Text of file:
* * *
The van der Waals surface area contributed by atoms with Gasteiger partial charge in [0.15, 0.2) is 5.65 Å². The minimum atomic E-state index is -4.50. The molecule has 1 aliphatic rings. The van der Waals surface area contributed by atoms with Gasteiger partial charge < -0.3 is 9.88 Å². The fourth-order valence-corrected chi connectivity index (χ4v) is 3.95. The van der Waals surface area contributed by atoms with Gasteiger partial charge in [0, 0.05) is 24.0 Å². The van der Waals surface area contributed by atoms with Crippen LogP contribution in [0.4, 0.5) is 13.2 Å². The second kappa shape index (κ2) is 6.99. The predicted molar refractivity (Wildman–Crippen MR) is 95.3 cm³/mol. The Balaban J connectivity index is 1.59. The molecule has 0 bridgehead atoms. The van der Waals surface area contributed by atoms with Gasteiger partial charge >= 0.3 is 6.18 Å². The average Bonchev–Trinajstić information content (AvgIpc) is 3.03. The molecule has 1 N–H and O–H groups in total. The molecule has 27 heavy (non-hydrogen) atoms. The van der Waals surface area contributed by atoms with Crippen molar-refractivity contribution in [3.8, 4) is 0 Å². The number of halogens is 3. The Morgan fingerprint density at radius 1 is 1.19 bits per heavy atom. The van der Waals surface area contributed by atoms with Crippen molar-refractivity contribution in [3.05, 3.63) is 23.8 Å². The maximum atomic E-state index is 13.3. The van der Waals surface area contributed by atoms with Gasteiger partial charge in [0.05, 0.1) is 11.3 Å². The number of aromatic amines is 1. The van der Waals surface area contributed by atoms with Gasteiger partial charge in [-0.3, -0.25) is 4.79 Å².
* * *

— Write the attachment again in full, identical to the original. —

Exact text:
The van der Waals surface area contributed by atoms with Gasteiger partial charge in [0.15, 0.2) is 5.65 Å². The minimum atomic E-state index is -4.50. The molecule has 1 aliphatic rings. The van der Waals surface area contributed by atoms with Gasteiger partial charge < -0.3 is 9.88 Å². The fourth-order valence-corrected chi connectivity index (χ4v) is 3.95. The van der Waals surface area contributed by atoms with Gasteiger partial charge in [0, 0.05) is 24.0 Å². The van der Waals surface area contributed by atoms with Crippen LogP contribution in [0.4, 0.5) is 13.2 Å². The second kappa shape index (κ2) is 6.99. The predicted molar refractivity (Wildman–Crippen MR) is 95.3 cm³/mol. The Balaban J connectivity index is 1.59. The molecule has 0 bridgehead atoms. The van der Waals surface area contributed by atoms with Gasteiger partial charge >= 0.3 is 6.18 Å². The average Bonchev–Trinajstić information content (AvgIpc) is 3.03. The molecule has 1 N–H and O–H groups in total. The molecule has 27 heavy (non-hydrogen) atoms. The van der Waals surface area contributed by atoms with Crippen molar-refractivity contribution in [3.8, 4) is 0 Å². The number of halogens is 3. The Morgan fingerprint density at radius 1 is 1.19 bits per heavy atom. The van der Waals surface area contributed by atoms with Crippen molar-refractivity contribution in [3.05, 3.63) is 23.8 Å². The maximum atomic E-state index is 13.3. The van der Waals surface area contributed by atoms with Gasteiger partial charge in [0.05, 0.1) is 11.3 Å². The number of aromatic amines is 1. The van der Waals surface area contributed by atoms with Gasteiger partial charge in [-0.3, -0.25) is 4.79 Å².